Margaret, a teacher in Nairobi, is the fifth participant in our 10-week #TeacherTuesday campaign. She works in Kibera, one of the largest slums in Africa, helping children find an escape route from poverty through their education.
Margaret was born in a village in a poor area outside Kenya’s capital city. “I know what it means to be sleeping hungry,” she said. Now, she wakes daily at 4am to make the two-hour journey to Kibera, most of whose residents lack access to basic services, including electricity and running water. She teaches until 6pm or 7pm, staying late to let children do their homework at school because they don’t have any electricity or space at home.
“There is a line between rich and poor,” Margaret says, explaining the challenges of her daily work. “A child whose parents are working means the child is fed, they are literate, and the parents are able to follow up on their child’s education and learning. Whereas the parents at the school where I teach believe the government should give everything for the child’s education and they don’t need to do anything extra.”
The majority of parents in the Kibera slum, she tells us, “did not go to school or if they did they did not have a very good education. They don’t see the value of education so they don’t follow up. Some children stay at home and are sick. They are used to the hard life”.
The latest EFA Global Monitoring Report, Teaching and Learning: Achieving quality for all shows that how much a child learns is strongly influenced by the inherited disadvantage that comes with poverty and extreme inequality.
In all 20 sub-Saharan African countries analysed in the Report, children from richer households are more likely not only to complete school, but also to achieve a minimum level of learning once there. In 15 of these countries, no more than one in five poor children reach the last grade and learn the basics.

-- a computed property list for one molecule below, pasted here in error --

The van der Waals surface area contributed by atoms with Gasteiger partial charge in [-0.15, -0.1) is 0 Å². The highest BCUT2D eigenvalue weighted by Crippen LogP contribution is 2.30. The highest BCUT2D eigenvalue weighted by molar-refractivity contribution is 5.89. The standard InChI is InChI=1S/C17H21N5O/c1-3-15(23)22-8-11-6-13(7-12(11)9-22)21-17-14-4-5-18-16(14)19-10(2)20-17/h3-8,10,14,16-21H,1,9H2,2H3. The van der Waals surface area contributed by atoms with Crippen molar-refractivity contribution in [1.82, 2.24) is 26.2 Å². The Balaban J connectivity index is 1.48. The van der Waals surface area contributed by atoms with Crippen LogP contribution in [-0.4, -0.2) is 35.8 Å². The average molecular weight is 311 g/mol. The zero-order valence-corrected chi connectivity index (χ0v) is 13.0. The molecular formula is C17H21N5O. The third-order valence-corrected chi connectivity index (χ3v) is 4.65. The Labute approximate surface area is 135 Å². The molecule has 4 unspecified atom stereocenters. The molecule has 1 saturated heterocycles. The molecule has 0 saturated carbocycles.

In Kenya, where Margaret works, children have a better chance of learning, on average, but there is a wide gap between rich and poor, mainly because over half of those from poor households drop out early, while only 16% from rich households do so. As a result, around three-quarters of the poor have not achieved the basics, compared with 37% of the rich.
Teachers need pre-service and ongoing training so that they can improve the learning outcomes for disadvantaged children. Often, as is the case in Kibera, teachers are faced with large classes, and need support in knowing how to identify the children who need the most help with the help of learning assessments and additional teaching and attention.
Margaret’s school has around 85 children in each class. “Class control depends on individual teachers” she said. “We try to advise new teachers to put the children in groups so that they learn from each other. We identify children who have difficulties in learning. Weak learners are those that tend to be disruptive because they don’t understand. The weakest learners feel ashamed if they are held back, so we give them extra classes in the afternoon.”
The 2013/4 EFA Global Monitoring Report warns that if countries fail to attract the best candidates to teaching and train them well, the learning crisis could last for several generations, hitting the disadvantaged hardest. “I am praying the government trains more teachers so we break the large classes into small classes of 50 so we produce the best children from the slum,” Margaret said.
Positive action is needed to break down the barriers facing those born into poverty. Margaret explains that “the leaders, the chief, government officials will look for children in the slum to bring them to school, especially those who have special needs.”
“We have identified those who are extremely poor and give them books,” she continued. Her school also benefits from a WFP feeding programme. “This very much increases the children’s concentration. The children love the food and that’s what keeps them in school. If there’s no food, about 50% don’t come to school. Now we have feeding programmes, the literacy levels have gone up.”
Countries will never eradicate poverty without quality education for all. Prioritizing quality education for all is one of the best investments a country can make.
Margaret remembers being told by her own teachers when she was hungry and reluctant to go to school, “If we don’t have food today, we go to school and we get that food in abundance in the future.” Now that she is a teacher, she passes the same message on to the children she looks after in the slum: “With school you can better yourself,” she tells them. “Everything is possible with an education.”